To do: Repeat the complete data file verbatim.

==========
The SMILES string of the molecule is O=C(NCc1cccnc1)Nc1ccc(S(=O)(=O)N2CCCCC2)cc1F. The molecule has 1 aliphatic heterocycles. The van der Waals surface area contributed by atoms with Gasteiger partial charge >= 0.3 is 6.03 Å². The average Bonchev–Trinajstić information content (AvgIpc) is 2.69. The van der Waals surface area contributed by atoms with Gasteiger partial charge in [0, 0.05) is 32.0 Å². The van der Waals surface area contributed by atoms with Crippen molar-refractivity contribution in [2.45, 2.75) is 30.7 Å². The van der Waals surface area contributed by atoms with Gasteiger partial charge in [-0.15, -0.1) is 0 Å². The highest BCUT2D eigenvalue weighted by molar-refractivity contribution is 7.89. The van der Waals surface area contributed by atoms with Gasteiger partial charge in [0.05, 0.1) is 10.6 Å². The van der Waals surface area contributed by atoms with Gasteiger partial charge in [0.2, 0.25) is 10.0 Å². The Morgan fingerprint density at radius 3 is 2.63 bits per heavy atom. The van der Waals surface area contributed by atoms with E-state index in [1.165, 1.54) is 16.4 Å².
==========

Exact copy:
The SMILES string of the molecule is O=C(NCc1cccnc1)Nc1ccc(S(=O)(=O)N2CCCCC2)cc1F. The molecule has 1 aliphatic heterocycles. The van der Waals surface area contributed by atoms with Gasteiger partial charge >= 0.3 is 6.03 Å². The average Bonchev–Trinajstić information content (AvgIpc) is 2.69. The van der Waals surface area contributed by atoms with Gasteiger partial charge in [0, 0.05) is 32.0 Å². The van der Waals surface area contributed by atoms with Crippen molar-refractivity contribution in [2.45, 2.75) is 30.7 Å². The van der Waals surface area contributed by atoms with Gasteiger partial charge in [-0.15, -0.1) is 0 Å². The highest BCUT2D eigenvalue weighted by molar-refractivity contribution is 7.89. The van der Waals surface area contributed by atoms with Gasteiger partial charge in [0.05, 0.1) is 10.6 Å². The van der Waals surface area contributed by atoms with Gasteiger partial charge in [0.2, 0.25) is 10.0 Å². The Morgan fingerprint density at radius 3 is 2.63 bits per heavy atom. The van der Waals surface area contributed by atoms with E-state index in [1.165, 1.54) is 16.4 Å².